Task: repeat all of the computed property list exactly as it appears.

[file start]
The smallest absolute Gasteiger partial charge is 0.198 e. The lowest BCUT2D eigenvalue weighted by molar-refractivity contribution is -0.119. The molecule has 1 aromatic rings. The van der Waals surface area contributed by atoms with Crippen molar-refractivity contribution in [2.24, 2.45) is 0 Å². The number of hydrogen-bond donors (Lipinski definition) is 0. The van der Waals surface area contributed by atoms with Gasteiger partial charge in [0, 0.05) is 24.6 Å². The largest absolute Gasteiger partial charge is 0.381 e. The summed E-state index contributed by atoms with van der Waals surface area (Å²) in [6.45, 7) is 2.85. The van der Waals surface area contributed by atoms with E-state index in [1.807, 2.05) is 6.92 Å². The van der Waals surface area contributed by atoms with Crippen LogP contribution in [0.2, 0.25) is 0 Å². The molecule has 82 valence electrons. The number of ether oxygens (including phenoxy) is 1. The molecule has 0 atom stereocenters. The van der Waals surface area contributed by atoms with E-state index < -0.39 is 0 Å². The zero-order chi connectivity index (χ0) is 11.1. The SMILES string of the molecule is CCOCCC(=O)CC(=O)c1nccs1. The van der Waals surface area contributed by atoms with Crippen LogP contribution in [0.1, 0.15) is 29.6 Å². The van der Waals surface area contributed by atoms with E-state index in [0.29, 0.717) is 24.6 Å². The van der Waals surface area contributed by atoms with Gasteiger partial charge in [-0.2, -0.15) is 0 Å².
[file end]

The smallest absolute Gasteiger partial charge is 0.198 e. The lowest BCUT2D eigenvalue weighted by molar-refractivity contribution is -0.119. The molecule has 1 aromatic rings. The van der Waals surface area contributed by atoms with Crippen molar-refractivity contribution in [2.24, 2.45) is 0 Å². The number of hydrogen-bond donors (Lipinski definition) is 0. The van der Waals surface area contributed by atoms with Gasteiger partial charge in [0, 0.05) is 24.6 Å². The largest absolute Gasteiger partial charge is 0.381 e. The summed E-state index contributed by atoms with van der Waals surface area (Å²) in [6.45, 7) is 2.85. The van der Waals surface area contributed by atoms with E-state index in [1.807, 2.05) is 6.92 Å². The van der Waals surface area contributed by atoms with Crippen LogP contribution in [0.2, 0.25) is 0 Å². The molecule has 82 valence electrons. The number of ether oxygens (including phenoxy) is 1. The molecule has 0 atom stereocenters. The van der Waals surface area contributed by atoms with E-state index < -0.39 is 0 Å². The zero-order chi connectivity index (χ0) is 11.1. The SMILES string of the molecule is CCOCCC(=O)CC(=O)c1nccs1. The van der Waals surface area contributed by atoms with Crippen LogP contribution in [0.1, 0.15) is 29.6 Å². The van der Waals surface area contributed by atoms with E-state index in [0.29, 0.717) is 24.6 Å². The van der Waals surface area contributed by atoms with Gasteiger partial charge in [-0.2, -0.15) is 0 Å².